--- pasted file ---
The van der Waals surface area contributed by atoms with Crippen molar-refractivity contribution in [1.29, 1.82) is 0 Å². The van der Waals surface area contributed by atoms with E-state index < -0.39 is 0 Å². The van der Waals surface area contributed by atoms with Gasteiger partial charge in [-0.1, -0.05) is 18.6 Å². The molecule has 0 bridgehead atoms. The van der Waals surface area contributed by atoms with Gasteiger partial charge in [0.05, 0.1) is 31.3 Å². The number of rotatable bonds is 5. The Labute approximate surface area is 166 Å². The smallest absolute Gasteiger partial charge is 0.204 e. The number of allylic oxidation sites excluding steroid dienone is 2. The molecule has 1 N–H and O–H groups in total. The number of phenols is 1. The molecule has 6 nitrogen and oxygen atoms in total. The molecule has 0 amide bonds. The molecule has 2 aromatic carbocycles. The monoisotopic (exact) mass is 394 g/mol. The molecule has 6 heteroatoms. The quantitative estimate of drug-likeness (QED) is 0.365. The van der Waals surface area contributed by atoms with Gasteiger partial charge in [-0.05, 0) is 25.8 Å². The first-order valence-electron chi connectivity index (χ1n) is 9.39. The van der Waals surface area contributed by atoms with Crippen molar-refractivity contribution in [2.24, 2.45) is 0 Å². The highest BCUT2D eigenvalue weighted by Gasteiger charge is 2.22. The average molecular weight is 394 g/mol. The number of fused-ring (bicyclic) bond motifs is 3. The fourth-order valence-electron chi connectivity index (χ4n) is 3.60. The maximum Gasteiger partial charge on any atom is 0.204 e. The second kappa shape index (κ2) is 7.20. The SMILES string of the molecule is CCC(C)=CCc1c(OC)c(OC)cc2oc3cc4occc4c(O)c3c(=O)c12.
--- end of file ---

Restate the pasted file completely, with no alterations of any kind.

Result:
The van der Waals surface area contributed by atoms with Crippen molar-refractivity contribution in [1.29, 1.82) is 0 Å². The van der Waals surface area contributed by atoms with E-state index < -0.39 is 0 Å². The van der Waals surface area contributed by atoms with Gasteiger partial charge in [-0.1, -0.05) is 18.6 Å². The molecule has 0 bridgehead atoms. The van der Waals surface area contributed by atoms with Gasteiger partial charge in [0.05, 0.1) is 31.3 Å². The number of rotatable bonds is 5. The Labute approximate surface area is 166 Å². The smallest absolute Gasteiger partial charge is 0.204 e. The number of allylic oxidation sites excluding steroid dienone is 2. The molecule has 1 N–H and O–H groups in total. The number of phenols is 1. The molecule has 6 nitrogen and oxygen atoms in total. The molecule has 0 amide bonds. The molecule has 2 aromatic carbocycles. The monoisotopic (exact) mass is 394 g/mol. The molecule has 6 heteroatoms. The quantitative estimate of drug-likeness (QED) is 0.365. The van der Waals surface area contributed by atoms with Gasteiger partial charge in [-0.05, 0) is 25.8 Å². The first-order valence-electron chi connectivity index (χ1n) is 9.39. The van der Waals surface area contributed by atoms with Crippen molar-refractivity contribution in [2.24, 2.45) is 0 Å². The highest BCUT2D eigenvalue weighted by Gasteiger charge is 2.22. The average molecular weight is 394 g/mol. The number of fused-ring (bicyclic) bond motifs is 3. The fourth-order valence-electron chi connectivity index (χ4n) is 3.60. The maximum Gasteiger partial charge on any atom is 0.204 e. The second kappa shape index (κ2) is 7.20. The SMILES string of the molecule is CCC(C)=CCc1c(OC)c(OC)cc2oc3cc4occc4c(O)c3c(=O)c12.